25. An ink jet recording apparatus according to claim 21, wherein said recording head has an ink tank containing ink to be supplied to said recording head, and a carriage for removably carrying said ink tank.
26. An ink jet recording apparatus according to claim 21, wherein said first and second heat energy generating means are electro-thermal converting members.
27. An ink jet recording apparatus according to claim 21, wherein said recording head is provided with temperature detecting means, and said pre-discharge signal generating means generates a signal on the basis of the temperature detected by said temperature detecting means.
Description

This application is a continuation of application Ser. No. 07/303,257 filed Jan. 26, 1989, now abandoned.

BACKGROUND OF THE INVENTION

1. Field of the Invention

This invention relates to a discharge recovery method for an ink jet recording head provided with discharge recovery means for recovering unsatisfactory discharge of ink from the discharge openings of the ink jet recording head.

2. Related Background Art

An ink jet recording apparatus is such that ink is supplied into a recording head, a drive element provided correspondingly to at least one ink discharge opening formed in the front surface of the recording head is driven on the basis of a recording,.data signal to thereby cause the ink to be discharged through the ink discharge opening and form a flying liquid droplet toward a recording medium. Such liquid droplet is caused to adhere to the recording medium to thereby accomplish recording.

In the recording head of the ink jet recording apparatus of this type, unsatisfactory discharge is caused by the entry of air into a liquid path communicating with the ink discharge opening or the adherence of paper dregs or viscosity-increased ink in the liquid path. In order to eliminate such unsatisfactory discharge and achieve the stability of discharge, as shown, for example, in U.S. Pat. No. 4,600,931 issued to Terasawa and U.S. Pat. No. 4,123,761 issued to Kimura, a gear pump or the like has been provided in an ink supply path communicating with the recording head and supplying ink to thereby forcibly pressurize the ink and cause the air and foreign materials in the liquid path to be discharged. In addition a pump mechanism or the like for sucking air and foreign materials from the discharge opening by negative pressure and causing them to be discharged has been provided.

However, in the conventional recovery method for an ink jet recording head, it is necessary to discharge a great deal of ink to eliminate the air slightly stagnating in the liquid path or the viscosity-increased ink in the discharge opening and the liquid path. Also, much time is required for operating these drive systems (the pump, etc.) and as a result, it is necessary to stop recording temporarily, thus inefficiently wasting time.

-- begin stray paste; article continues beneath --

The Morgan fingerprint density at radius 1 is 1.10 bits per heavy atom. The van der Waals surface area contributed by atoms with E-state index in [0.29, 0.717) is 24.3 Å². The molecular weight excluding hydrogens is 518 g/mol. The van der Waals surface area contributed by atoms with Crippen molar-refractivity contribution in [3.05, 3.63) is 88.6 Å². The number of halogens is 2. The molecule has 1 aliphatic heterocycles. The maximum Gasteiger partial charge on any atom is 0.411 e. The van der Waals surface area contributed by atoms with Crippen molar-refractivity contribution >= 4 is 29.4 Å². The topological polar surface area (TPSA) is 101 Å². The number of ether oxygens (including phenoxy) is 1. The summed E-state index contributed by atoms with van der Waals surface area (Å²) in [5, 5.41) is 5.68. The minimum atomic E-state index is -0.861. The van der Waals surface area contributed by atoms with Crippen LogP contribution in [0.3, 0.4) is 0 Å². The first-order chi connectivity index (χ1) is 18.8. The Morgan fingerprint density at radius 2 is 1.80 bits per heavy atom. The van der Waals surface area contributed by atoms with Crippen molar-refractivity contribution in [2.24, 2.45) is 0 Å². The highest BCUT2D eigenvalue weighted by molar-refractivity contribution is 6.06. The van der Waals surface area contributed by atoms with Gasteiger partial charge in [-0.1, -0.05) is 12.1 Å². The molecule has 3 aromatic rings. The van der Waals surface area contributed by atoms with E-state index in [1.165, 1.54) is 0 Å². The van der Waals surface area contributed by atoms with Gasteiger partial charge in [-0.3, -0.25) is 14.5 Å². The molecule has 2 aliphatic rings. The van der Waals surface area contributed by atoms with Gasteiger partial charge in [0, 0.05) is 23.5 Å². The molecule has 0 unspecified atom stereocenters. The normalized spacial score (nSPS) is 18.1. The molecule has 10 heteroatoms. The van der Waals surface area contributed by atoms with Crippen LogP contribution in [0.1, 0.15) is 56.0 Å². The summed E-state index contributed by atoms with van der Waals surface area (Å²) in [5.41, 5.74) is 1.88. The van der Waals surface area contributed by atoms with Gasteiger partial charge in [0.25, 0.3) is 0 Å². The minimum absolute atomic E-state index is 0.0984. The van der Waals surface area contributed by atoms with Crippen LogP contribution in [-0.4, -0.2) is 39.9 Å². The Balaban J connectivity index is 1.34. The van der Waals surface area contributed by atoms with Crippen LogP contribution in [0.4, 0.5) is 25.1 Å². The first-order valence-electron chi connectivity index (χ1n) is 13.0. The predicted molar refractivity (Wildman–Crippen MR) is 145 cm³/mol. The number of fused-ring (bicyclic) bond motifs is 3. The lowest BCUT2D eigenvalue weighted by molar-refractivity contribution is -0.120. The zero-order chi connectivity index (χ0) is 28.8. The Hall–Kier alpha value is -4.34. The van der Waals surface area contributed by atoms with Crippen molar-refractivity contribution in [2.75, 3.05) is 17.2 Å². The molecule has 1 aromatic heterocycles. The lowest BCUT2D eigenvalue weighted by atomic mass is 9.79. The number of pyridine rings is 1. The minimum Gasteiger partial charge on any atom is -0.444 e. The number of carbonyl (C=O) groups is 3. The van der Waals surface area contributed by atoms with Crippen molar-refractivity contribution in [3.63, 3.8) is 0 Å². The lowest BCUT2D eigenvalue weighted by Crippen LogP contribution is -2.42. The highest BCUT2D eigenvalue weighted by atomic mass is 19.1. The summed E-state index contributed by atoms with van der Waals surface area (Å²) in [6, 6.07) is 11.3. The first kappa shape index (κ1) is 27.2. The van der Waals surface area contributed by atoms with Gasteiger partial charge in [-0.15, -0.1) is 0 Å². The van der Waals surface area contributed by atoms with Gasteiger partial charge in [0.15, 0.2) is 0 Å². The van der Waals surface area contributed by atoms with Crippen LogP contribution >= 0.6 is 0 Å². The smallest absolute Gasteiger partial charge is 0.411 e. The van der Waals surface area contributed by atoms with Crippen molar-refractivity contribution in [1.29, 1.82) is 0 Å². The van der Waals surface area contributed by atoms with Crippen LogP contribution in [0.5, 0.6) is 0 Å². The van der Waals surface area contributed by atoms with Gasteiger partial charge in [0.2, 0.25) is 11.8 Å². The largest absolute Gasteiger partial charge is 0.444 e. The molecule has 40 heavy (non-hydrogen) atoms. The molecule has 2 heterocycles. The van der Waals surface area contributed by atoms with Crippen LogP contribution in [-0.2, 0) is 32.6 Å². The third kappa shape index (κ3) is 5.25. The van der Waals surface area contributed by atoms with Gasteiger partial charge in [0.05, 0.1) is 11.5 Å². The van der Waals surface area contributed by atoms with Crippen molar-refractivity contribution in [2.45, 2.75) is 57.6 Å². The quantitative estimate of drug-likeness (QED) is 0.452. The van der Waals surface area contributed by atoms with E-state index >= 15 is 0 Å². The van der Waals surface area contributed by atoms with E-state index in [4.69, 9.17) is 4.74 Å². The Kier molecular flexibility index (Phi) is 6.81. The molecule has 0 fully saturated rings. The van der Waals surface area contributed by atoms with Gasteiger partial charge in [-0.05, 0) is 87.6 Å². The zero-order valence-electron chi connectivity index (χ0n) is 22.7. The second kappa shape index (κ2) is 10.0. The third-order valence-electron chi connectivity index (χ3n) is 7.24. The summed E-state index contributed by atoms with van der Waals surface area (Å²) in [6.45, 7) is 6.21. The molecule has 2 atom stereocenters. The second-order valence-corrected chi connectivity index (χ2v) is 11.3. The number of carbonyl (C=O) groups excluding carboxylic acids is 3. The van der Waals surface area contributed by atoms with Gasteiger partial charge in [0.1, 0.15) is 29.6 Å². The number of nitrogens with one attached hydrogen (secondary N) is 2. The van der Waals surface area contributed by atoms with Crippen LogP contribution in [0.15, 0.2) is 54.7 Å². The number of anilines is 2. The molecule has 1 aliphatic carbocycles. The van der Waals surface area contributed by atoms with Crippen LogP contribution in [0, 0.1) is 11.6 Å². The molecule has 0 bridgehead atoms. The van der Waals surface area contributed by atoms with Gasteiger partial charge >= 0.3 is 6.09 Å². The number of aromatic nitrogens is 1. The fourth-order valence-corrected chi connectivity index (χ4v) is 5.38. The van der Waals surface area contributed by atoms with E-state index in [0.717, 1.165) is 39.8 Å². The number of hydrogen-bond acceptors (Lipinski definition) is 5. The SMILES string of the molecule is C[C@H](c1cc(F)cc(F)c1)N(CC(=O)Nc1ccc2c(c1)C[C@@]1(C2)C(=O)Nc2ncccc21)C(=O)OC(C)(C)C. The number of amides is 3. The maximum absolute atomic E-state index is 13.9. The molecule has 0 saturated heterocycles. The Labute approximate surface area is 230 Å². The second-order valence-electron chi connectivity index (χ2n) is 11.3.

Also, discretely from the above-described construction, a construction in which a drive element such as a piezoelectric element for discharge is driven during non-recording to thereby effect predischarge, as described, for example, in U.S. Pat. No. 3,925,788 issued to Kashio, U.S. Pat. No. 3,925,789 issued to Kashio, U.S. Pat. No. 4,183,030 issued to Kaieda et al., and U.S. Pat. No. 4,176,363 issued to Kasahara has been proposed

However, in the above-described construction wherein pre-discharge is effected, the drive element used for recording is used also as the drive element for pre-discharge, and there have been technical tasks left to be solved in the points which will be described later.

In the pre-discharge of the above-described construction, the drive element is used for both purposes, and this is effective in the prevention of clogging or unsatisfactory discharge. But when unsatisfactory discharge has already occurred as may occur when recording is again effected from a long time of unused state, the effect of releasing is unsatisfactory.

Also, a construction in which the pre-discharge of the above-described construction is effected with the driving conditions or the like changed is shown, for example, in U.S. Pat. No. 4,466,005 issued to Yoshimura. However, in the construction described above in detail, there have been left the technical tasks that in the sense that the drive element is used for both purposes, there are cases where discharge recovery cannot be completely accomplished, and the technique which is effective because of a piezo-electric element being used as the drive element cannot be simply applied to a construction in which heat energy generating means generating heat energy is used as an element generating energy used for the discharge of ink.